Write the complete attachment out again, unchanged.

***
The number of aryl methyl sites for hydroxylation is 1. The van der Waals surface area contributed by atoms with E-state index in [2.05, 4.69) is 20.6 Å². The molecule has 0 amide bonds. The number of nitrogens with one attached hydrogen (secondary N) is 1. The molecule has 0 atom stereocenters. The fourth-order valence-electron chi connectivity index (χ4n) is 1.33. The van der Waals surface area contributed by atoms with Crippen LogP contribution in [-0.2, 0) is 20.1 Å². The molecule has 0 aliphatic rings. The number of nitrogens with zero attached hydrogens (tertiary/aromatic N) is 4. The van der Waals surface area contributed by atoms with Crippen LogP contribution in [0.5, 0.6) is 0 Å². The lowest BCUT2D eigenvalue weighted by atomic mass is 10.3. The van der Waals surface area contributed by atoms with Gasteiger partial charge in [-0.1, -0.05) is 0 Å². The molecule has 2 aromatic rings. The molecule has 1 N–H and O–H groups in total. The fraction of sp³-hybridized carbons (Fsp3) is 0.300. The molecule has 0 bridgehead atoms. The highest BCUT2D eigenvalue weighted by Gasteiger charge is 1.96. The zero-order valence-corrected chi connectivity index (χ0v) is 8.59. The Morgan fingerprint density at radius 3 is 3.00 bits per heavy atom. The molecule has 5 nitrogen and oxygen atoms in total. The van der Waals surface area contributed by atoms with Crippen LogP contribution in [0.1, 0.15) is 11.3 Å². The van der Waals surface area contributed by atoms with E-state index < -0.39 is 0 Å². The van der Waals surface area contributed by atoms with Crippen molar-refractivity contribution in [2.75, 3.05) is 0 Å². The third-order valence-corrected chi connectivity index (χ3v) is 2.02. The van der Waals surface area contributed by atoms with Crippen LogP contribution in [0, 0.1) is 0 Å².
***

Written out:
The number of aryl methyl sites for hydroxylation is 1. The van der Waals surface area contributed by atoms with E-state index in [2.05, 4.69) is 20.6 Å². The molecule has 0 amide bonds. The number of nitrogens with one attached hydrogen (secondary N) is 1. The molecule has 0 atom stereocenters. The fourth-order valence-electron chi connectivity index (χ4n) is 1.33. The van der Waals surface area contributed by atoms with Crippen LogP contribution in [-0.2, 0) is 20.1 Å². The molecule has 0 aliphatic rings. The number of nitrogens with zero attached hydrogens (tertiary/aromatic N) is 4. The van der Waals surface area contributed by atoms with Crippen LogP contribution in [0.5, 0.6) is 0 Å². The lowest BCUT2D eigenvalue weighted by atomic mass is 10.3. The van der Waals surface area contributed by atoms with Gasteiger partial charge in [-0.1, -0.05) is 0 Å². The molecule has 2 aromatic rings. The molecule has 1 N–H and O–H groups in total. The fraction of sp³-hybridized carbons (Fsp3) is 0.300. The molecule has 0 bridgehead atoms. The highest BCUT2D eigenvalue weighted by Gasteiger charge is 1.96. The zero-order valence-corrected chi connectivity index (χ0v) is 8.59. The Morgan fingerprint density at radius 3 is 3.00 bits per heavy atom. The molecule has 5 nitrogen and oxygen atoms in total. The van der Waals surface area contributed by atoms with Crippen LogP contribution in [0.1, 0.15) is 11.3 Å². The van der Waals surface area contributed by atoms with E-state index < -0.39 is 0 Å². The van der Waals surface area contributed by atoms with Crippen molar-refractivity contribution in [2.75, 3.05) is 0 Å². The third-order valence-corrected chi connectivity index (χ3v) is 2.02. The van der Waals surface area contributed by atoms with Crippen LogP contribution in [0, 0.1) is 0 Å².